The W3C Web Payments Working Group has announced that the Payment Request API is now being implemented in all major browsers including Chrome, Edge, Firefox, and WebKit. Facebook and Samsung have also introduced support for the W3C Payment Request API. The Facebook Messenger Extensions SDK includes a PaymentRequest object that supports the API. The Samsung Internet for Android 5.0 release introduced support for the API as well as extended autofill features. The Group also announced that the Payment Request API and Payment Method Identifiers have advanced to Candidate Recommendation Status.
The Payment Request API is part of the W3C payment specifications, the first public drafts published in April of last year. The API is primarily about usability, and it aims to standardize user experience so that checkout and payment are faster and more consistent. The API provides a means to store and rapidly return credentials so that users don’t have to take the time to complete lengthy card numbers and other payment information. The API also allows merchants to use multiple payment methods without having to complete extensive integration with payment platforms.
We reached out to Ian Jacobs, W3C Web Payments Lead, who explained that the group anticipates having a standard hook to bring payment methods to the Web along with an improved user experience will make it easy to bring more secure payment methods to commerce. For example, a number of stakeholders have expressed to the W3C, interest in tokenized card payments. So the Web Payments Working Group is discussing how to effectively use the Payment Request API to facilitate tokenized card payments.
"The standard hooks created by Payment Request API should give us both usability and security benefits - usability through the new browser interfaces, and security through tokenization and other more secure payment methods," said Jacobs.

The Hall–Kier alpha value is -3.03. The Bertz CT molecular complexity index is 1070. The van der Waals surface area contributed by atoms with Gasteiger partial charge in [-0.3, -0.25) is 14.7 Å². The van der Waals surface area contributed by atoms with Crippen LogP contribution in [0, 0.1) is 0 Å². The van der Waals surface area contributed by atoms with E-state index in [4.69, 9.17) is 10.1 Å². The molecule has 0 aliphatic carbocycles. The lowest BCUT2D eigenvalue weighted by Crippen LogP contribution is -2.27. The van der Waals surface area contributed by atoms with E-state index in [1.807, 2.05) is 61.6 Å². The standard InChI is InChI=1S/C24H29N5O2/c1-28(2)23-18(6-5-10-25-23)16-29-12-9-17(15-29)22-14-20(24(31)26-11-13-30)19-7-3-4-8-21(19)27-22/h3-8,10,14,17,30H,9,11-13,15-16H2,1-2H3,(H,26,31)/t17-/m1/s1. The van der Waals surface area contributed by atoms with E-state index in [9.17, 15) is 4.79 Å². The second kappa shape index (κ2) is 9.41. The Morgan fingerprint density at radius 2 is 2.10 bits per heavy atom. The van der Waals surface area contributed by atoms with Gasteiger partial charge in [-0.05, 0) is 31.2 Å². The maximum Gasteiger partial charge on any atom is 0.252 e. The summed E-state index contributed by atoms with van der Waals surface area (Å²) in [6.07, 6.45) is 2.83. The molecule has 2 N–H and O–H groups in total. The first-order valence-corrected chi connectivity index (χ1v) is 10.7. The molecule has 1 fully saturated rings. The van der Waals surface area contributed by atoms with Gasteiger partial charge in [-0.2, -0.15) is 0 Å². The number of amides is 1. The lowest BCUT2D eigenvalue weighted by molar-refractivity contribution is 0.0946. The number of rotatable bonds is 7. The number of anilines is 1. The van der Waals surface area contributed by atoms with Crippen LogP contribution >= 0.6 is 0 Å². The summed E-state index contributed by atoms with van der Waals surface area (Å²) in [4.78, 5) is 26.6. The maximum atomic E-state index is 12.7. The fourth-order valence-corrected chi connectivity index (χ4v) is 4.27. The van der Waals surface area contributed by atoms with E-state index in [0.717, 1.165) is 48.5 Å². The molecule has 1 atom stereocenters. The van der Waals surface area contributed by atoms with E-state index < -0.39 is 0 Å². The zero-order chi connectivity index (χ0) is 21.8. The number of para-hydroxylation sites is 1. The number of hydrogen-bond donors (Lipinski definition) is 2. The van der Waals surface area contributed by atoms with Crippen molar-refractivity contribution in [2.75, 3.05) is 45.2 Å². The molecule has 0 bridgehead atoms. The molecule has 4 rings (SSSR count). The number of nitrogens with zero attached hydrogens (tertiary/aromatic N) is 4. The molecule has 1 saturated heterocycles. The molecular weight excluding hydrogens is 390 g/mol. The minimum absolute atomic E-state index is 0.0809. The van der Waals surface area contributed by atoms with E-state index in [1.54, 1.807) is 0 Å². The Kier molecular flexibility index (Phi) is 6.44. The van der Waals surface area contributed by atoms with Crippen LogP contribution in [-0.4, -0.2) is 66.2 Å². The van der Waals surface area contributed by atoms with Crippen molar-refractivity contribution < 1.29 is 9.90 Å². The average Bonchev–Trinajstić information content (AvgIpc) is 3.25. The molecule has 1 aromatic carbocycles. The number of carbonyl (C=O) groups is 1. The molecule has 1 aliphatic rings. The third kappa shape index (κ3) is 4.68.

We also reached out to Dr. Lukasz Olejnik, an independent security and privacy consultant, and researcher, who told ProgrammableWeb that the "Payment Request API makes online payments more secure as it provides a unified and standardized browser-based interaction platform between the customer and merchant. In the long run, it will greatly simplify how payment forms are made. The API went through pretty significant security and privacy scrutiny at W3C."
Olejnik went on to explain that "as for implementation, the focus should be on awareness and consent. Whenever possible, the user should have a choice prior to relaxing of any security or privacy models. The API allows for a relative flexibility, so user agents could consider by default to follow an opt-in scenario (if they chose so) to some of the APIs internals, and explicitly require the user to make an informed decision regarding privacy and usability of the feature. I would suggest making things transparent, and configurable."
The W3C Web Payments Working Group is working on quite a few projects related to web and mobile payments. The Payment Handler API provides a standard method of initiating payment requests from web pages and applications, enabling websites to become payment applications. The Payment Method Manifest is a potential (not official) W3C specification that defines the "payment method manifest" file. According to the W3C announcement post, the Payment Method Manifest supports "the secure deployment of third-party payment apps for proprietary payment methods." In September 2016, the group published the first public working drafts of the Web Payments HTTP Specifications. The specifications include Web Payments HTTP API 1.0 and Web Payments HTTP Messages 1.0.
For more information about the W3C Payment Request API, visit the official W3C website.